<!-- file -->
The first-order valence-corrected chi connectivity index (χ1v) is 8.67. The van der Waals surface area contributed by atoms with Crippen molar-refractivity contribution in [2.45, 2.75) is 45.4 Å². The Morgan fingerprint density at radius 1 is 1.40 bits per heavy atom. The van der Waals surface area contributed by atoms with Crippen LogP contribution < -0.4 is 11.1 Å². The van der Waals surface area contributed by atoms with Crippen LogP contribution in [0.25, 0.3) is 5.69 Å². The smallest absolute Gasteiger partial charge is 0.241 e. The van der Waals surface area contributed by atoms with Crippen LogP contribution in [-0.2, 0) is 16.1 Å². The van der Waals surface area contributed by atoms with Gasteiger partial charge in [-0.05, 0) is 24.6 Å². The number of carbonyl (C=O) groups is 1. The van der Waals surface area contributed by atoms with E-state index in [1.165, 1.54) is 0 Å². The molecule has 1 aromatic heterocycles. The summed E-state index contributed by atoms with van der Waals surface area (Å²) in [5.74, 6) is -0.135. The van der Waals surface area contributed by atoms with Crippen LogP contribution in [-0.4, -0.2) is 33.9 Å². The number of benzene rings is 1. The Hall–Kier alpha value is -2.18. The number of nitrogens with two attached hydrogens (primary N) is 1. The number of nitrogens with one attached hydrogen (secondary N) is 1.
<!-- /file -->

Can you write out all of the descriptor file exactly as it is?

The first-order valence-corrected chi connectivity index (χ1v) is 8.67. The van der Waals surface area contributed by atoms with Crippen molar-refractivity contribution in [2.45, 2.75) is 45.4 Å². The Morgan fingerprint density at radius 1 is 1.40 bits per heavy atom. The van der Waals surface area contributed by atoms with Crippen LogP contribution < -0.4 is 11.1 Å². The van der Waals surface area contributed by atoms with Crippen LogP contribution in [0.25, 0.3) is 5.69 Å². The smallest absolute Gasteiger partial charge is 0.241 e. The van der Waals surface area contributed by atoms with Crippen LogP contribution in [-0.2, 0) is 16.1 Å². The van der Waals surface area contributed by atoms with Gasteiger partial charge in [-0.05, 0) is 24.6 Å². The number of carbonyl (C=O) groups is 1. The van der Waals surface area contributed by atoms with E-state index in [1.165, 1.54) is 0 Å². The molecule has 1 aromatic heterocycles. The summed E-state index contributed by atoms with van der Waals surface area (Å²) in [5.74, 6) is -0.135. The van der Waals surface area contributed by atoms with Crippen LogP contribution in [-0.4, -0.2) is 33.9 Å². The number of benzene rings is 1. The Hall–Kier alpha value is -2.18. The number of nitrogens with two attached hydrogens (primary N) is 1. The number of nitrogens with one attached hydrogen (secondary N) is 1.